At a time when disinformation is a growing threat, SMPA's Project for Media and National Security is bringing decision-makers and the media face-to-face to strengthen coverage and public understanding of vital national security issues. Since launching in August 2017, the Project has benefited from GW's strong community of leading national security scholars while deepening the university's access to top military and security officials.
The Project inherited the Defense Writers Group, an association of defense and national security correspondents with 50 member news organizations from around the globe. The 40-year-old Washington institution was founded in the wake of the Vietnam War to restore trust between U.S. military leaders and the media.
The organization has hosted scores of top defense and intelligence officials over the years, producing transcripts used by journalists and historians for insights into the decisions made by top security officials.
Since moving to GW, 12 Defense Writers Group events brought journalists and students together with top security officials including House Armed Services Committee chairman Rep. Mac Thornberry (R-Texas), Vice Chairman of the Joint Chiefs of Staff Gen. Paul J. Selva and Army Chief of Staff Gen. Mark Milley.
With over 1,800 military-affiliated students enrolled at GW — including veterans, active duty, dependents, reservists, National Guard and ROTC students — and strong academic programs in media and national security, the Project has found many opportunities to actively engage the GW community.
Students from GW’s Trachtenberg School of Public Policy and Public Administration, School of Medicine & Health Sciences and Elliott School of International Affairs have attended Defense Writers Group sessions with policymakers.
When Lt. Gen. Charles D. Luckey, chief of Army Reserve and Commanding General of the U.S. Army Reserve Command, joined a Defense Writers Group breakfast in January, Major Emily Pengelly, a GW graduate student studying Anatomical and Translational Sciences and member of the Army Reserves, had the opportunity to observe the session and meet Lt. Gen. Luckey.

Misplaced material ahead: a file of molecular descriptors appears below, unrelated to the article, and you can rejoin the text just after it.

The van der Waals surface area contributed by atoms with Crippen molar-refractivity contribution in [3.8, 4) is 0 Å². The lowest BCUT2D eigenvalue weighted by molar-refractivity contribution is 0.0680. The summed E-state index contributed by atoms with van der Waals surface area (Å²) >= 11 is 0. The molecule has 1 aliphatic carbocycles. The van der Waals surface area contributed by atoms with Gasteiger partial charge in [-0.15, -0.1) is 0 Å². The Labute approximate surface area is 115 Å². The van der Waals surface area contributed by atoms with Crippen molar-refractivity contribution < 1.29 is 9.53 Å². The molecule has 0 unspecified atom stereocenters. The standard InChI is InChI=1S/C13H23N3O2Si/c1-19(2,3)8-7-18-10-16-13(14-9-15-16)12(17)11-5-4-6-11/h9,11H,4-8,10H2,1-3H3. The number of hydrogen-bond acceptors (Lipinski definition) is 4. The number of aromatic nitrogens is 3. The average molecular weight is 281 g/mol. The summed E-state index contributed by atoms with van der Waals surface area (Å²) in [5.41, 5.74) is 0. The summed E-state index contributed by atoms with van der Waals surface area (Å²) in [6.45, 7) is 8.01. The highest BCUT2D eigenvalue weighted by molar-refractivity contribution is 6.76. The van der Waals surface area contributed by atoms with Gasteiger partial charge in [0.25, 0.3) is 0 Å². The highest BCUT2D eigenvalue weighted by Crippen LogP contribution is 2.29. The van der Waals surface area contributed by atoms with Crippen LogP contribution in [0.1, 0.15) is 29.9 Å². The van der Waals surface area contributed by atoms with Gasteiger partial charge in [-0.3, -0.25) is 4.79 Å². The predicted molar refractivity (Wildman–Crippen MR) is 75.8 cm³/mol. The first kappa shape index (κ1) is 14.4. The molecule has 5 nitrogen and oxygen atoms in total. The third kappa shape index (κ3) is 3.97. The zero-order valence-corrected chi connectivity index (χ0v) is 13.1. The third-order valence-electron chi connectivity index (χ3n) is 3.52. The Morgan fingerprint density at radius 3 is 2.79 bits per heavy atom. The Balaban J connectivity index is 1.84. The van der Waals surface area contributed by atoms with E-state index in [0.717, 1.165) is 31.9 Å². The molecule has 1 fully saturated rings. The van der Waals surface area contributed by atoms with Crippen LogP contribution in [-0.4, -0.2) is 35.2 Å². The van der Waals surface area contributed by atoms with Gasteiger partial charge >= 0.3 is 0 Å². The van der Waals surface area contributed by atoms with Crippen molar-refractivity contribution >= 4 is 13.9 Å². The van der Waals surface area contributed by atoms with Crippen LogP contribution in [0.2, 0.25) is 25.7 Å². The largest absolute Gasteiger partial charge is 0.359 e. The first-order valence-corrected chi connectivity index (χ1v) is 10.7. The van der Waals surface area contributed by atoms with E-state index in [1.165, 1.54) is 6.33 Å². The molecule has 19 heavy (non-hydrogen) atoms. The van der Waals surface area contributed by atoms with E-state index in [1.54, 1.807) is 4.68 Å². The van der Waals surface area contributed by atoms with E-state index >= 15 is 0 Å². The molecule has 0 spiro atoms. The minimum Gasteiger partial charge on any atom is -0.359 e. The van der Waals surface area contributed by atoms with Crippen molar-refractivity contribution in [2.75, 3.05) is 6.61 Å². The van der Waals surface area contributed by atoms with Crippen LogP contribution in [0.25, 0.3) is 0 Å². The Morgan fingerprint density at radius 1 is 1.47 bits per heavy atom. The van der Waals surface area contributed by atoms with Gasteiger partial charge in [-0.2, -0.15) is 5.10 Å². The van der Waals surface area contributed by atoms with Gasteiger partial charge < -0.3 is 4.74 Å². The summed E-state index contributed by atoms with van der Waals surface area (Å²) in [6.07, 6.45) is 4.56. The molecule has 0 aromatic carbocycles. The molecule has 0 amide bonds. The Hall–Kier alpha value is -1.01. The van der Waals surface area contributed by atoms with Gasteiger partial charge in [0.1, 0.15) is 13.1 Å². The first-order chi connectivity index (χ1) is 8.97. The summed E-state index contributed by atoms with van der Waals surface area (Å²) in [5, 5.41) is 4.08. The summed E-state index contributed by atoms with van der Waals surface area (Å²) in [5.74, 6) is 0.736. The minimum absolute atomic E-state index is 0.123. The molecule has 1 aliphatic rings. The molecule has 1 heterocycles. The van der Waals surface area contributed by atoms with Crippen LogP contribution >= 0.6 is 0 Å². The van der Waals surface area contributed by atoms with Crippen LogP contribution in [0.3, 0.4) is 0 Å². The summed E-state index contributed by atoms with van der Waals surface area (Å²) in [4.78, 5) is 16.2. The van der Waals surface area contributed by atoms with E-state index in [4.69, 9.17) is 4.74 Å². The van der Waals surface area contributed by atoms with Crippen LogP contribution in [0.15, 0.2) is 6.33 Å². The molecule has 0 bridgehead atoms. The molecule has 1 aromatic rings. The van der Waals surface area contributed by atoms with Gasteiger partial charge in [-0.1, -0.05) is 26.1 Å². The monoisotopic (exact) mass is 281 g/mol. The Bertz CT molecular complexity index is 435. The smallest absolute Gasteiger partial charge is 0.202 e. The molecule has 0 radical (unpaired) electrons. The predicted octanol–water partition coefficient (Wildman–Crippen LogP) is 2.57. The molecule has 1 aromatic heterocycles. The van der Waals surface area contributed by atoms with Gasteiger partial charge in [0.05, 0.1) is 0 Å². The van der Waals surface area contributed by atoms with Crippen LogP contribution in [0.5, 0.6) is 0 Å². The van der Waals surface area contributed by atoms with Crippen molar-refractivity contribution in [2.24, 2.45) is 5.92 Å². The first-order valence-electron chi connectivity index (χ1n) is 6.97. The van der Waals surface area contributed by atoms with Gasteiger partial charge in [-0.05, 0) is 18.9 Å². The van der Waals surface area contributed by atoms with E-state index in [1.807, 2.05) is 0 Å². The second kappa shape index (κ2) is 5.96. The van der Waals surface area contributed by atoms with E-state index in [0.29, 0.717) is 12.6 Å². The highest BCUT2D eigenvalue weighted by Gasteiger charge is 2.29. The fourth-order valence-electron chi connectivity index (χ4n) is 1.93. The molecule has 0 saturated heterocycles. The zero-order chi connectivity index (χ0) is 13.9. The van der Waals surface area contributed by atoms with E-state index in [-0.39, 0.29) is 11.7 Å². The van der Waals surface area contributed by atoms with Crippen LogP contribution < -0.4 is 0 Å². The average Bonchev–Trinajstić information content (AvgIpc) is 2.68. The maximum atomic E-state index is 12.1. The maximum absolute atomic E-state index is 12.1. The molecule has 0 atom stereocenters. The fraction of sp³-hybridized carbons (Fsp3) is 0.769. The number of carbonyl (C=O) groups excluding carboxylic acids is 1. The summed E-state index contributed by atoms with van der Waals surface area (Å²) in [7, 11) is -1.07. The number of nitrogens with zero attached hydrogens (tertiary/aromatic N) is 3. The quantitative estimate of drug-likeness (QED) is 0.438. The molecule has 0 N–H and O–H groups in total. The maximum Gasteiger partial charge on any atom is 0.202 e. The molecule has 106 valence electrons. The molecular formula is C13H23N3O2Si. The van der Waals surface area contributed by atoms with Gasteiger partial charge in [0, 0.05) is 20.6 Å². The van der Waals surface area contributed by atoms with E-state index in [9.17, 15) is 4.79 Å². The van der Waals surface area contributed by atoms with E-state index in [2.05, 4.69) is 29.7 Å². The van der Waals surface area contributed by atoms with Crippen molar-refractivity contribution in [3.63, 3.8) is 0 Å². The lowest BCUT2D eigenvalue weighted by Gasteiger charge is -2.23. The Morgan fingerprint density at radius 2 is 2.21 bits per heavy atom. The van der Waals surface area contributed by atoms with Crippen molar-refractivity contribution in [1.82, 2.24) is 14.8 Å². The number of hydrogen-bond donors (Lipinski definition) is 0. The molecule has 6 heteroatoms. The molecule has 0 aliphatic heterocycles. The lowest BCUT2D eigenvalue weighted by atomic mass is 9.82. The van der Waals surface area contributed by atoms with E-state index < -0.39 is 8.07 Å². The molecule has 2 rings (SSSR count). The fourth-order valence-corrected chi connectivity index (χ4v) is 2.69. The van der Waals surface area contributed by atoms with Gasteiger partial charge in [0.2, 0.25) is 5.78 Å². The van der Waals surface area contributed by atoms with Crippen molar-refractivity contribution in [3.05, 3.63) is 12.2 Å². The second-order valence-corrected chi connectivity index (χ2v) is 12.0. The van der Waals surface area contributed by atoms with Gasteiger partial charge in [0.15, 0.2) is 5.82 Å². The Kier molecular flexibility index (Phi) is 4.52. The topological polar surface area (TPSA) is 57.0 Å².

Major Pengelly served as a physician's assistant from 2003 – 2015 and is considering enrolling in medical school following graduation. Lt. Gen. Luckey encouraged her to become a doctor and said the Army would be happy to help foot the bill for medical school.
“Going forward, we plan to connect many more GW students with top national security officials, and hope to do the same for GW national security scholars,” said Project for Media and National Security Director David Ensor.
Ensor has been invited to moderate conversations around campus including an SMPA event on cybersecurity featuring Gen. Michael Hayden and Rep. Will Hurd (R-Texas). As a former diplomat and director of Voice of America, he is also actively engaged as the GW Institute for Public Diplomacy and Global Communication 2017-18 Walter Roberts Fellow and delivers guest lectures in SMPA courses.
As a former Moscow correspondent for ABC News, he has participated in meetings with the Program on New Approaches to Research and Security in Eurasia, a project housed at GW's Elliott School with a network of 80 academics across North America and post-Soviet Eurasia.
“I don’t know anyone who takes journalism more seriously or who understands national security issues more comprehensively than David. He is ideally suited to lead the program and extend its mission to our faculty and students,” said Frank Sesno, director of SMPA and a longtime Washington journalist who worked with Ensor at CNN.
Support for the Project is provided in part by a grant from Carnegie Corporation of New York.